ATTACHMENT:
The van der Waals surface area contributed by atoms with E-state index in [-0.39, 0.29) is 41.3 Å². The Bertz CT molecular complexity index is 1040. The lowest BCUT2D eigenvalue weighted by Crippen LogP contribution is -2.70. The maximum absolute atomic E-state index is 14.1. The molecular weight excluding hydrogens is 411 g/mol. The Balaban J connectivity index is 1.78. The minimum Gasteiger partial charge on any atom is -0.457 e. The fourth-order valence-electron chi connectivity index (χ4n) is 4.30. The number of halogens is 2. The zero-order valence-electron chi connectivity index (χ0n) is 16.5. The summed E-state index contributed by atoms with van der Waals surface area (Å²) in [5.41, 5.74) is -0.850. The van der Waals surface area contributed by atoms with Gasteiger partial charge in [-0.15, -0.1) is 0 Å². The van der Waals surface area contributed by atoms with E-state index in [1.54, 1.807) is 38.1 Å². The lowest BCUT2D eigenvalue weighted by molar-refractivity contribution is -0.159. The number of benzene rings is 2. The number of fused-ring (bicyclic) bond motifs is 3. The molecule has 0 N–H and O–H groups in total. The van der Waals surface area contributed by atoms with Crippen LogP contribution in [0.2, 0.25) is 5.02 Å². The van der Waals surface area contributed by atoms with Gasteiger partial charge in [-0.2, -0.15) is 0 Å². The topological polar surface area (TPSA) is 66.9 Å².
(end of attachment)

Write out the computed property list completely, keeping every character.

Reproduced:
The van der Waals surface area contributed by atoms with E-state index in [-0.39, 0.29) is 41.3 Å². The Bertz CT molecular complexity index is 1040. The lowest BCUT2D eigenvalue weighted by Crippen LogP contribution is -2.70. The maximum absolute atomic E-state index is 14.1. The molecular weight excluding hydrogens is 411 g/mol. The Balaban J connectivity index is 1.78. The minimum Gasteiger partial charge on any atom is -0.457 e. The fourth-order valence-electron chi connectivity index (χ4n) is 4.30. The number of halogens is 2. The zero-order valence-electron chi connectivity index (χ0n) is 16.5. The summed E-state index contributed by atoms with van der Waals surface area (Å²) in [5.41, 5.74) is -0.850. The van der Waals surface area contributed by atoms with Gasteiger partial charge in [-0.15, -0.1) is 0 Å². The van der Waals surface area contributed by atoms with E-state index in [1.54, 1.807) is 38.1 Å². The lowest BCUT2D eigenvalue weighted by molar-refractivity contribution is -0.159. The number of benzene rings is 2. The number of fused-ring (bicyclic) bond motifs is 3. The molecule has 0 N–H and O–H groups in total. The van der Waals surface area contributed by atoms with Crippen LogP contribution in [0.2, 0.25) is 5.02 Å². The van der Waals surface area contributed by atoms with Gasteiger partial charge in [-0.2, -0.15) is 0 Å². The topological polar surface area (TPSA) is 66.9 Å².